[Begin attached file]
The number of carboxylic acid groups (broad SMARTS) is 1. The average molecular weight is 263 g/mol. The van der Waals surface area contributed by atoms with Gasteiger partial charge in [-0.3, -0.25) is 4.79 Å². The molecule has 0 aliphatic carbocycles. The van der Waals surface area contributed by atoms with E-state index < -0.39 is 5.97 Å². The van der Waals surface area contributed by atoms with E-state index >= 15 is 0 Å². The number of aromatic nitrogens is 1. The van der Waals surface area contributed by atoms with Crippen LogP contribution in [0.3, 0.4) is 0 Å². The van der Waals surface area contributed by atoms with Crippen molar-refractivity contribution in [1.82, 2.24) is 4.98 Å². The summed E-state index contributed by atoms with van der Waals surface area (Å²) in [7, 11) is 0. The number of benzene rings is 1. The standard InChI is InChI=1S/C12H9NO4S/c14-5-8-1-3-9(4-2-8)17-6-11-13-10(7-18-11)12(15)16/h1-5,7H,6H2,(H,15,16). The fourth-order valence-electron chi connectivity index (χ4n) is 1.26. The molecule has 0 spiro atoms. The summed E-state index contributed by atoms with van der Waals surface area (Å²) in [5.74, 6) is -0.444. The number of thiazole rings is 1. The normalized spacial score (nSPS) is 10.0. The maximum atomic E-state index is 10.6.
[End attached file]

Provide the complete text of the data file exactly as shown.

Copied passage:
The number of carboxylic acid groups (broad SMARTS) is 1. The average molecular weight is 263 g/mol. The van der Waals surface area contributed by atoms with Gasteiger partial charge in [-0.3, -0.25) is 4.79 Å². The molecule has 0 aliphatic carbocycles. The van der Waals surface area contributed by atoms with E-state index < -0.39 is 5.97 Å². The van der Waals surface area contributed by atoms with E-state index >= 15 is 0 Å². The number of aromatic nitrogens is 1. The van der Waals surface area contributed by atoms with Crippen LogP contribution in [0.3, 0.4) is 0 Å². The van der Waals surface area contributed by atoms with Crippen molar-refractivity contribution in [1.82, 2.24) is 4.98 Å². The summed E-state index contributed by atoms with van der Waals surface area (Å²) in [7, 11) is 0. The number of benzene rings is 1. The standard InChI is InChI=1S/C12H9NO4S/c14-5-8-1-3-9(4-2-8)17-6-11-13-10(7-18-11)12(15)16/h1-5,7H,6H2,(H,15,16). The fourth-order valence-electron chi connectivity index (χ4n) is 1.26. The molecule has 0 spiro atoms. The summed E-state index contributed by atoms with van der Waals surface area (Å²) in [5.74, 6) is -0.444. The number of thiazole rings is 1. The normalized spacial score (nSPS) is 10.0. The maximum atomic E-state index is 10.6.